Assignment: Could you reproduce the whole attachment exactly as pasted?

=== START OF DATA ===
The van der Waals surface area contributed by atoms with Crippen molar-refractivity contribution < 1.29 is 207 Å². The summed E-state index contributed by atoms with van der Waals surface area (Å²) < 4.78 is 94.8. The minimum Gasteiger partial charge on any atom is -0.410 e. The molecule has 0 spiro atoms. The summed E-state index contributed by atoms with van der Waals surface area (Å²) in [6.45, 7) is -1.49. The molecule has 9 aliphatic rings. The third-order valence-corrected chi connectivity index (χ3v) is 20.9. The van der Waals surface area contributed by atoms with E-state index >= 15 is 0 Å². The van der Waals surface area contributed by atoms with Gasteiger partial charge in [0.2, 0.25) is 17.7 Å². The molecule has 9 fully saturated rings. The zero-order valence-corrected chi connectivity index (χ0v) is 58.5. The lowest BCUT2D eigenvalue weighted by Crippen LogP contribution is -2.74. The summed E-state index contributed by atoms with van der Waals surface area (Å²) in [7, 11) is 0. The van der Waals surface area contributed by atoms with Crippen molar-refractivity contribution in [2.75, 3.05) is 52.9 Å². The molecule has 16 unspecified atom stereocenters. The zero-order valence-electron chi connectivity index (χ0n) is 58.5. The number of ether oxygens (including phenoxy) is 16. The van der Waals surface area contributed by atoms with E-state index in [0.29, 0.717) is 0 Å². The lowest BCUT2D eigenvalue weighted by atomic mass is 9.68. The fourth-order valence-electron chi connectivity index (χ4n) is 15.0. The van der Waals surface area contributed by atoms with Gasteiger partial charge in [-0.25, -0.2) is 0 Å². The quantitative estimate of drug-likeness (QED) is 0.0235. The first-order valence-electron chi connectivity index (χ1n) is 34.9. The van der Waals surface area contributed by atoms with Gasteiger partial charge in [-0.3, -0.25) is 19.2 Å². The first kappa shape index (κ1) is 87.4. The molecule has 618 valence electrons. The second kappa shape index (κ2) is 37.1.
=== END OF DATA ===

The van der Waals surface area contributed by atoms with Crippen molar-refractivity contribution < 1.29 is 207 Å². The summed E-state index contributed by atoms with van der Waals surface area (Å²) < 4.78 is 94.8. The minimum Gasteiger partial charge on any atom is -0.410 e. The molecule has 0 spiro atoms. The summed E-state index contributed by atoms with van der Waals surface area (Å²) in [6.45, 7) is -1.49. The molecule has 9 aliphatic rings. The third-order valence-corrected chi connectivity index (χ3v) is 20.9. The van der Waals surface area contributed by atoms with E-state index >= 15 is 0 Å². The van der Waals surface area contributed by atoms with Gasteiger partial charge in [0.2, 0.25) is 17.7 Å². The molecule has 9 fully saturated rings. The zero-order valence-corrected chi connectivity index (χ0v) is 58.5. The lowest BCUT2D eigenvalue weighted by Crippen LogP contribution is -2.74. The summed E-state index contributed by atoms with van der Waals surface area (Å²) in [7, 11) is 0. The van der Waals surface area contributed by atoms with Crippen molar-refractivity contribution in [2.75, 3.05) is 52.9 Å². The molecule has 16 unspecified atom stereocenters. The zero-order valence-electron chi connectivity index (χ0n) is 58.5. The number of ether oxygens (including phenoxy) is 16. The van der Waals surface area contributed by atoms with E-state index in [0.29, 0.717) is 0 Å². The lowest BCUT2D eigenvalue weighted by atomic mass is 9.68. The fourth-order valence-electron chi connectivity index (χ4n) is 15.0. The van der Waals surface area contributed by atoms with Gasteiger partial charge in [-0.25, -0.2) is 0 Å². The quantitative estimate of drug-likeness (QED) is 0.0235. The first-order valence-electron chi connectivity index (χ1n) is 34.9. The van der Waals surface area contributed by atoms with Gasteiger partial charge in [-0.3, -0.25) is 19.2 Å². The first kappa shape index (κ1) is 87.4. The molecule has 618 valence electrons. The second kappa shape index (κ2) is 37.1.